Honeybees and the other pollinators and the invaluable pollinating services they provide us with helped produce approximately $19 billion worth of agricultural crops in the U.S. alone in 2010; that’s estimated to be one-third of everything we eat! The other animal pollinators such as bats, moths, butterflies, hummingbirds, ants, and beetles contributed to an estimated $10 billion in 2010! To say we rely on the pollination efforts of bees (and other animals) to sustain our modern food system is an understatement.

 

Different types of bees
Worldwide, there are around 25,000 different types of bee species (around 4,000 in the U.S.). This huge number is divided into over 4,000 genera of bees, which are then further subdivided into just nine families of bees. The Apidae family is perhaps the most well known family, with familiar members such as the honeybee, carpenter bee, and bumblebee.

All of these species dutifully serve as pollinators of our agricultural world. And they are all excellent at what they do. For example, all bees have stiff hairs and pockets on their legs, allowing them to collect more pollen and be more efficient transporters of it between plants. Not only that, bumblebees appear to be even more successful at pollinating certain crops due to their larger sizes and more vigorous vibrations. This helps to better disperse pollen amongst the flowers and fruits it visits.

 

Pollination – how it works
& why it’s important
What is pollination? Simply put, it is the transfer of pollen from the male part of the flower, the anther, to the stigma, which is the female part of the flower. Upon the two’s meeting, a plant’s seed, nut, or fruit is then formed.

Some plants rely on animals to assist with their pollination process, while others can pollinate themselves or rely on the wind to do it for them.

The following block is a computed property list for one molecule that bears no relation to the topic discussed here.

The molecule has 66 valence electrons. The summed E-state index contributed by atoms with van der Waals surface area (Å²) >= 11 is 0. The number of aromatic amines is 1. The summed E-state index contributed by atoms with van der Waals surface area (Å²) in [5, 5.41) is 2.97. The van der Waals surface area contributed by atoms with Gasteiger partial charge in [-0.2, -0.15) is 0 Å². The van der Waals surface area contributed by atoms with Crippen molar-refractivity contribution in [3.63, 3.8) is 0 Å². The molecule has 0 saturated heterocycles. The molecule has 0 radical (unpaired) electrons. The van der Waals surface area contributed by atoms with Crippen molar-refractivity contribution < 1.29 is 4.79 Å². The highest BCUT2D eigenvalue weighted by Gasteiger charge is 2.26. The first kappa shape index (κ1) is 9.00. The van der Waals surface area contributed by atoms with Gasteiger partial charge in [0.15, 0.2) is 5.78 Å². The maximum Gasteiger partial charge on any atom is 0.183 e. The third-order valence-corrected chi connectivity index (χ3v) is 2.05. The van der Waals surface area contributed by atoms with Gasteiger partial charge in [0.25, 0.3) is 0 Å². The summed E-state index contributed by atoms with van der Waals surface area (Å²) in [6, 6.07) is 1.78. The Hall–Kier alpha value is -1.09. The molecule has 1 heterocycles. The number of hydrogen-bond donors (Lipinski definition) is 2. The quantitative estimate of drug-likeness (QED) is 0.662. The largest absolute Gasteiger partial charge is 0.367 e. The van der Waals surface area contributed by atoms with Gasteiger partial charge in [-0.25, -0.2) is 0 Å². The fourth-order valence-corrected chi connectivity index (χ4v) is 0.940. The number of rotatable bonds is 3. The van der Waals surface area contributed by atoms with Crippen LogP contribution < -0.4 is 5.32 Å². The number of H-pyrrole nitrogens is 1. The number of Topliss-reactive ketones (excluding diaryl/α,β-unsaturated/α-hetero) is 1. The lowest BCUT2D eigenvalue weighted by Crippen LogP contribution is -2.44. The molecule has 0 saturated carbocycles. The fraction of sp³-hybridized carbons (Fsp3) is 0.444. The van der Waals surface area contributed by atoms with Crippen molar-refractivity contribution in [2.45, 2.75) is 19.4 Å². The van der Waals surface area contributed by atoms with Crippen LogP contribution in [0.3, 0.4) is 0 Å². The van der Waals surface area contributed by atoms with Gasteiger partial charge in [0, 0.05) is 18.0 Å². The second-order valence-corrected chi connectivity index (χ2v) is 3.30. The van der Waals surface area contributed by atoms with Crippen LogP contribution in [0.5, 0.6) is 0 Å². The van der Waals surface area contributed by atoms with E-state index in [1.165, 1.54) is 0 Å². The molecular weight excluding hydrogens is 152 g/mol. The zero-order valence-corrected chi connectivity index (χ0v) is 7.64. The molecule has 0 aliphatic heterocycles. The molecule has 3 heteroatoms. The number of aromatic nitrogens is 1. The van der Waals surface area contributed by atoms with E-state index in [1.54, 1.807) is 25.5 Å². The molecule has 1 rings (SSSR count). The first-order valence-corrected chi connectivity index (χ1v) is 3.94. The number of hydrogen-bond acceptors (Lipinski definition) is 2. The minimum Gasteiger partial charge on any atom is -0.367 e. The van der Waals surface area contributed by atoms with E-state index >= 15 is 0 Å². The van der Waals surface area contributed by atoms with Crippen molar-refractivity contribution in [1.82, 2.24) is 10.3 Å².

Bees also tend to focus their energies on one species of plant at a time. By visiting the same flowers of a particular species in one outing, much higher quality pollination occurs – rather than spreading many different pollens to different plants which are not being pollinated, all plants of one species are getting an even distribution of vital pollen from others of its same species.
Pollination is essentially plant reproduction. Without help from animal pollinators, our everyday food supply would look much different – at least one third of our staples we’ve come to rely on would no longer be available.

 

Bees provide sources of food
A few examples of the foods that would no longer be available to us if bees ceased pollinating in our agricultural goods are: broccoli, asparagus, cantaloupes, cucumbers, pumpkins, blueberries, watermelons, almonds, apples, cranberries, and cherries.
Honey is a food product created by bees and is not to be forgotten. Made by bees regurgitating nectar and passing it back and forth in their mouths to one another before depositing and sealing it in a honeycomb, its intended use is for the bees’ winter food stores. Humans are quite fond of this amber liquid as well – the 2013 honey crop was valued at $317.1 million.

Bees Beautify the Planet
Pollinating flowers and contributing to the beautification of the planet’s floral landscapes may be the bees’ perhaps simplest and least economically important actions, but it’s certainly its most aesthetically pleasing one.

By keeping flowers pollinated, bees perpetuate floral growth and provide attractive habitats for other animals such as insects and birds.
Bees are easily amongst the most important insects to humans on Earth. These humble, buzzing bugs deserve a huge thanks – for helping provide us with our favorite fruits and vegetables, their delicious honey, and beautiful, flowery gardens!